Actually there was some doubt in journalistic circles as to whether these killers wanted air-conditioners or hair conditioners, and perhaps skin lotions. No one denies, however, that conditions are gruesome. Combat zones are like that. A photo obtained by the Times shows a woman brushing her teeth in a small bathroom. The caption says, “One sink and three showers for all the women in the AF village.” One gathers that when an airperson hears that war is hell, she thinks it means being out of range of a flush toilet.
Some of the accounts are gut-wrenching. (I’ve always wondered what a gut wrench might be.) A devastating hardship in Bagram, the kind that wears a man down until he loses the will to live, and lies down, and expires on the spot, is long lines for breakfast. Our warriors complain, “You wait through the line even if you just want to grab cereal, milk and fruit.”
It’s more than flesh can bear. Think of it. Even if you don’t want eggs, you still have to wait. You get up in the morning, looking forward to a bowl of Tootsie Wootsie Pops, and I’ll bet all they have is corn flakes. But you still have to stand there. I’d be tho mad!
Other perils stalk the unwary fly-person. “The dust is about two inches thick on the road, the consistency of talcum powder. Doesn’t brush off. Just sticks to you. Gets up your nose, in your eyes and mouth. You cannot get away from it.”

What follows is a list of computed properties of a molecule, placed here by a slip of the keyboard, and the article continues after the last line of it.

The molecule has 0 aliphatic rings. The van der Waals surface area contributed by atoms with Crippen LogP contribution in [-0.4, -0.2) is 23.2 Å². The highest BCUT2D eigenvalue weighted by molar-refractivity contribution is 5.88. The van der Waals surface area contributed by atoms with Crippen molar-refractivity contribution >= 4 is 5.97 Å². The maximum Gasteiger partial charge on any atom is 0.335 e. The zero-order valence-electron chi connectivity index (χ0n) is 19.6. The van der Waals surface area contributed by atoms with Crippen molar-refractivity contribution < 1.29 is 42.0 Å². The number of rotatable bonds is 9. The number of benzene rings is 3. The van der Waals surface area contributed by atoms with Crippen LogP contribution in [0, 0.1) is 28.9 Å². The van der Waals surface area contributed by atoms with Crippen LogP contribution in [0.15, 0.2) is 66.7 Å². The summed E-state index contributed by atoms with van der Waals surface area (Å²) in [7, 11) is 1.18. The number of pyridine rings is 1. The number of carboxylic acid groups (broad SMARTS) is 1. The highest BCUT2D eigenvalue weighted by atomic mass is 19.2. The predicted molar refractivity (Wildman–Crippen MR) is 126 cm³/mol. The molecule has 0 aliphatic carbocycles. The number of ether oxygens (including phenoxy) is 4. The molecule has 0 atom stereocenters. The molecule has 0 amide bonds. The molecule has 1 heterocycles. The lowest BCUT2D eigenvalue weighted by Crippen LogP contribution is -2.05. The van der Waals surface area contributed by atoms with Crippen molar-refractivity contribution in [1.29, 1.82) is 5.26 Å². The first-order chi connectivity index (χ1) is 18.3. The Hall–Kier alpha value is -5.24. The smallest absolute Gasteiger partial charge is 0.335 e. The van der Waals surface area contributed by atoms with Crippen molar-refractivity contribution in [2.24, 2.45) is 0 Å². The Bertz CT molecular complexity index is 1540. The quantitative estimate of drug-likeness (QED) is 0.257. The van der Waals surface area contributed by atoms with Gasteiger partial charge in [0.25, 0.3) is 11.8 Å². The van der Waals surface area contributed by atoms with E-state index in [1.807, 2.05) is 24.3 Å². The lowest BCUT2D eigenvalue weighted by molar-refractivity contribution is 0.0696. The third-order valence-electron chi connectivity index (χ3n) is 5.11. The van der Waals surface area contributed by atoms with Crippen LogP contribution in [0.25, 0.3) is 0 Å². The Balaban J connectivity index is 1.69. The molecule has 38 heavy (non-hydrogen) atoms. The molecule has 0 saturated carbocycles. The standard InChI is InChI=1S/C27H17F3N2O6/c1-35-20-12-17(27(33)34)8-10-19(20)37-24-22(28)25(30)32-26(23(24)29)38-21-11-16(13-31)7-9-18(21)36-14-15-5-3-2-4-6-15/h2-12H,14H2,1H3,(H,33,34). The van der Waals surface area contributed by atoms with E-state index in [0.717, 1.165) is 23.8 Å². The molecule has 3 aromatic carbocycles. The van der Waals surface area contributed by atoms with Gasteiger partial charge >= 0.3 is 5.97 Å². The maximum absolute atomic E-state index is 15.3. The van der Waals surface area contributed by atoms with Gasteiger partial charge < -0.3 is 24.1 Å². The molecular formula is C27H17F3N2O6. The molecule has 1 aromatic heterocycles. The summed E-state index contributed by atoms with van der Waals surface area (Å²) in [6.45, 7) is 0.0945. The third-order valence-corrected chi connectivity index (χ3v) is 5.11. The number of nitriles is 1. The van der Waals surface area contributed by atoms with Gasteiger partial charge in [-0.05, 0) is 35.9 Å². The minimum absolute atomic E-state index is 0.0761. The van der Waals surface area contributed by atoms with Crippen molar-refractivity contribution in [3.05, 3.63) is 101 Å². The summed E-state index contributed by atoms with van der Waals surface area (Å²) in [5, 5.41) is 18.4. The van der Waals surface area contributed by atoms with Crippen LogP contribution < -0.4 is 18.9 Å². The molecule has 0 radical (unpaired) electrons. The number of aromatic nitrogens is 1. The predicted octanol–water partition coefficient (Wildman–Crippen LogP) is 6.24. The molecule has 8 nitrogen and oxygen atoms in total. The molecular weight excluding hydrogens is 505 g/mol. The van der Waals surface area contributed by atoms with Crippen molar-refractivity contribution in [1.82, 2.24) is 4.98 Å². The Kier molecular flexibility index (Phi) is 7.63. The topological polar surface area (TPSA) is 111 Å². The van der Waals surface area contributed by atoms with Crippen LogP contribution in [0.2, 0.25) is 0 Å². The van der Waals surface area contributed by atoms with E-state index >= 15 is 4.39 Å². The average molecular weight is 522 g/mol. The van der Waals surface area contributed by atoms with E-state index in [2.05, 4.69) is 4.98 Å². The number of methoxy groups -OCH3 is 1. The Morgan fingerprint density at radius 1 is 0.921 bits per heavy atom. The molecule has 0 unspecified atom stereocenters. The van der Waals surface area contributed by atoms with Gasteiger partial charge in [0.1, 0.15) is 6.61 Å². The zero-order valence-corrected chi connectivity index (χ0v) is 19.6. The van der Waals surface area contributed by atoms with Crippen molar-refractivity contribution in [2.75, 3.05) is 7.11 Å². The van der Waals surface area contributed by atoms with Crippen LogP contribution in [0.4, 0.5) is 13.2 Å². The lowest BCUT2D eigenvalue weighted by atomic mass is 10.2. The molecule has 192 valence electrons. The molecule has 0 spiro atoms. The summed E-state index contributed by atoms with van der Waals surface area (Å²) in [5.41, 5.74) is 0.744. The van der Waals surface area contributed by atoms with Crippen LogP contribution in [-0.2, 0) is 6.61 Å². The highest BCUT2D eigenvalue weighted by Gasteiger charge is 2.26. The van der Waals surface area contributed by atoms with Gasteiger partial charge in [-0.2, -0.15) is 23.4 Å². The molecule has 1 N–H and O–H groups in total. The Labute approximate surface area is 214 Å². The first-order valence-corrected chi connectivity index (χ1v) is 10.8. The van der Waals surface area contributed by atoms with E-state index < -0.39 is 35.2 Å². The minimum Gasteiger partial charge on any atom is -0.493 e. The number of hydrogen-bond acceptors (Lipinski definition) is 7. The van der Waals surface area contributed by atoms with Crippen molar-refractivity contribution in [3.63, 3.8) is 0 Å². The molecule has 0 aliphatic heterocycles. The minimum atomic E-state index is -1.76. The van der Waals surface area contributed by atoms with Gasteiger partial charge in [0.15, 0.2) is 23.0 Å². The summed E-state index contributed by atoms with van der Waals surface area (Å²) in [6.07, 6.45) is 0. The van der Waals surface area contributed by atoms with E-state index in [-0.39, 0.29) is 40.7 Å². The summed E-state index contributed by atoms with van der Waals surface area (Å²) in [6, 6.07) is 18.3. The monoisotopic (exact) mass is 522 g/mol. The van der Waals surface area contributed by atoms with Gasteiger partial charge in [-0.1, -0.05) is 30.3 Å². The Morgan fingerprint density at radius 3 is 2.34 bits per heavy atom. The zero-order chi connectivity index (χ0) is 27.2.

Marines I knew in Viet Nam came close to tears over dust. I remember one hardened veteran sobbing quietly to himself, “I can’t stand it. It just ruins my nails. I can’t do anything with them. Dust.”
It isn’t right. If we can’t put our devil dogs and doggesses in a hotel with decent room service, we shouldn’t send them to strange places where there might be fighting.
We owe them better. The answer might be Mall Simulation Companies to give our lethal emissaries the surroundings they are used to. Maybe an inflatable Gap store, a video arcade (but no games with violent themes), and a hangout with really comfy seats–just like in Patton’s army.
Little things mean so much to troops dealing with dust that doesn’t brush off. We could add diapers to their MREs and maybe a security blanket and a rattle. Perhaps a squad of Combat Damp-Laundry Grief Counselors would help the afflicted understand that they are still Good Persons, and that it’s OK to have feelings about that yucky damp feel. A suicide hotline is imperative.
I remember a paragraph from The Sharp End, a book about the daily life, and death, of soldiers in WW II, as for example the disadvantages of being trapped in a tank:
“A tank that is mortally hit belches forth long searing tongues of orange flame from every hatch. As ammunition explodes in the interior, the hull is racked by violent convulsions and sparks erupt from the spout of the barrel like the fireballs of a Roman candle. Silver rivulets of molten aluminum pour from the engine like tears…When the inferno subsides, gallons of lubricating oil in the power train and hundreds of pounds of rubber in the tracks and bogey wheels continue to burn, spewing dense clouds of black smoke over the funeral pyre.” I wonder whether the 22nd Tutu Repair are quite ready for this.
*October 30, 2002